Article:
Publication Date



Open access

Degree Type


Degree Name

Doctor of Philosophy (PHD)


Psychology (Arts and Sciences)

Date of Defense


First Committee Member

Gail H. Ironson

Second Committee Member

Michael H. Antoni

Third Committee Member

Neil Schneiderman

Fourth Committee Member

Maria M. Llabre

Fifth Committee Member

Mahendra Kumar


The concept of sickness behavior offers a framework to view both the neurovegetative and psychological symptoms that accompany illness as a common entity that results from increased inflammatory activation. Despite the prevalence of sickness behavior in medical populations, to our knowledge this study provides the first attempt to develop a standardized measure to assess sickness behavior using standard self-report questionnaires commonly used with cancer patients. The set of items included in the measure match theoretical conceptualizations of sickness behavior and target symptoms that comprise anhedonia, depressed mood, cognitive dysfunction, social disinterest, fatigue, low libido, poor appetite, somnolence, sensitivity to pain, and malaise. The measure showed high internal consistency, adequate test-retest reliability, and good convergent validity with both psychological and biological correlates. A confirmatory factor analysis also determined that a two-factor, rather than a single-factor measurement model, encompassing a physical and a psychological sickness symptom dimension, accounted for sickness behavior. Future psychometric work is still needed to further validate this new practical assessment tool. Descriptive analyses revealed relatively low levels of sickness behavior symptoms in the sample as a whole with both physical and psychological sickness behavior symptoms exhibiting a significant linear decrease over time. As expected, both physical and psychological sickness behavior symptoms showed associations with two pro-inflammatory cytokine markers, IL6 and TNF-alpha and a neuroendocrine marker, cortisol. Longitudinal associations suggest that higher levels of the pro-inflammatory cytokine TNF-alpha may impact the progressive decline of physical sickness symptoms over time with symptoms taking longer to disappear. Because cortisol was associated with more rather than less physical sickness symptoms, results raise the question of whether the anti-inflammatory neuroendocrine activity may be dysregulated in breast cancer survivors. The mechanistic basis for these associations requires further examination. In this study it was also evaluated whether a cognitive behavioral stress management intervention and relaxation training intervention could reduce sickness symptoms over time. Breast cancer survivors were assessed at baseline and then randomly assigned to a 10-week cognitive behavioral stress management intervention (N = 70) or a 1-day control condition (N = 55). Psychosocial measures, urine, and blood were obtained from participants at 3 months, 6 months, and 12 months post-intervention to assess relevant behavioral, endocrine and immune variables. Relative to the control group, the experimental group showed marginally more prevalence of physical sickness behavior symptoms in the short term (post-intervention, 3-months; p = .08) and a steadier decline of symptoms in the long-term (15-month follow-up period). The adaptive nature of sickness behavior as a motivational strategy that helps restore homeostatic balance in the long run may be one possible interpretation of these results. Whether these intervention effects on sickness behavior were mediated by changes in pro-inflammatory cytokines or cortisol was examined but not supported by these data and needs to be further examined in future studies.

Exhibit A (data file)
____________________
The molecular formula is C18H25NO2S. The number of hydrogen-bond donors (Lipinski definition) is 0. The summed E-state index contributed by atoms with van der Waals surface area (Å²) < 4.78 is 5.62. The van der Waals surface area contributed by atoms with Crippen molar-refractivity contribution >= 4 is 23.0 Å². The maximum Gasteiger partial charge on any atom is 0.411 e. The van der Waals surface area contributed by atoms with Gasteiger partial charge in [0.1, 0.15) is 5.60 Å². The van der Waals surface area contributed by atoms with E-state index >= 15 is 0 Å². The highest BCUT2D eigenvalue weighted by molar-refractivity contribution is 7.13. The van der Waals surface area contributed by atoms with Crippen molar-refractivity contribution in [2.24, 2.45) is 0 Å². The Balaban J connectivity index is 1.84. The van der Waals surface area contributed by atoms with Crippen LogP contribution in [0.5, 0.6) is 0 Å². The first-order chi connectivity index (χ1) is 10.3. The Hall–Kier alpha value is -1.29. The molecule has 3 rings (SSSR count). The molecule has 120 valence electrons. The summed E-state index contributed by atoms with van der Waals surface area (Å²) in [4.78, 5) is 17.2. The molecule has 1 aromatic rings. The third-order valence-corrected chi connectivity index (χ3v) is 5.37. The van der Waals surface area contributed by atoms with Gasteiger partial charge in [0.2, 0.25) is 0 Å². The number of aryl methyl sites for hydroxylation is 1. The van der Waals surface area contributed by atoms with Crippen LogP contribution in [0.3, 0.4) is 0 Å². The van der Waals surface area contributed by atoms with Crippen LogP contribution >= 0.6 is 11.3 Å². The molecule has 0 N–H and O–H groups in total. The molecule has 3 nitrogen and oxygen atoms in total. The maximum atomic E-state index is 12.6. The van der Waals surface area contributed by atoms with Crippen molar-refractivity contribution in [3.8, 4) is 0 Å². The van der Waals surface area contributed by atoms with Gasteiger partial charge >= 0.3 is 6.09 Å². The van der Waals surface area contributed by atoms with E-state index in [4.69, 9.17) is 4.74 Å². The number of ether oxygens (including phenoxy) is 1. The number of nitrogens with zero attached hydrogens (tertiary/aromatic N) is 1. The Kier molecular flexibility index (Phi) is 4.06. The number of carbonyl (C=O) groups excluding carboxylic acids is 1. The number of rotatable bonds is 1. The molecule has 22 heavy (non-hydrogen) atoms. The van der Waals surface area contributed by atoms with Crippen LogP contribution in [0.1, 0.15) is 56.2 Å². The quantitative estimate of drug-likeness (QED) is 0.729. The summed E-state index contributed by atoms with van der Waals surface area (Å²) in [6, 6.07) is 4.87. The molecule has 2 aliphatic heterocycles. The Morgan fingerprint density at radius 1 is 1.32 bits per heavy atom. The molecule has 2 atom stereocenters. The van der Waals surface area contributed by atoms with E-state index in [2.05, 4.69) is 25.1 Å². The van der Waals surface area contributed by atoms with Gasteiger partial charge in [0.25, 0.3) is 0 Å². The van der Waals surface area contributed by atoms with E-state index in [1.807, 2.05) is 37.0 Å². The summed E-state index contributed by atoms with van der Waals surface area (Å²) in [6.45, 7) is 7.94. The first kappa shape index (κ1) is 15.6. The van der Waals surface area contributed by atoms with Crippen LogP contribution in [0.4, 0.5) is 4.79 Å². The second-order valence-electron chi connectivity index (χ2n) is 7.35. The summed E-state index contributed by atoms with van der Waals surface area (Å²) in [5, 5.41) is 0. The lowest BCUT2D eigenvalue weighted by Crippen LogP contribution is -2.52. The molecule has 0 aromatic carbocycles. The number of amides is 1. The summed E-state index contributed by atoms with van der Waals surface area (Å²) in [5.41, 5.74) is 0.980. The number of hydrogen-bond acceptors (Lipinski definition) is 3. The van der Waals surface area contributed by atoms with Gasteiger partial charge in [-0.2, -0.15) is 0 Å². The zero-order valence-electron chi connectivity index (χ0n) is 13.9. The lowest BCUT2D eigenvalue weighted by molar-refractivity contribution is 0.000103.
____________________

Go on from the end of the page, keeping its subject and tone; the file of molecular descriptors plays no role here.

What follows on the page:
Breast Cancer Survivors; Pro-Inflammatory Cytokines; Sickness Behavior; CBSM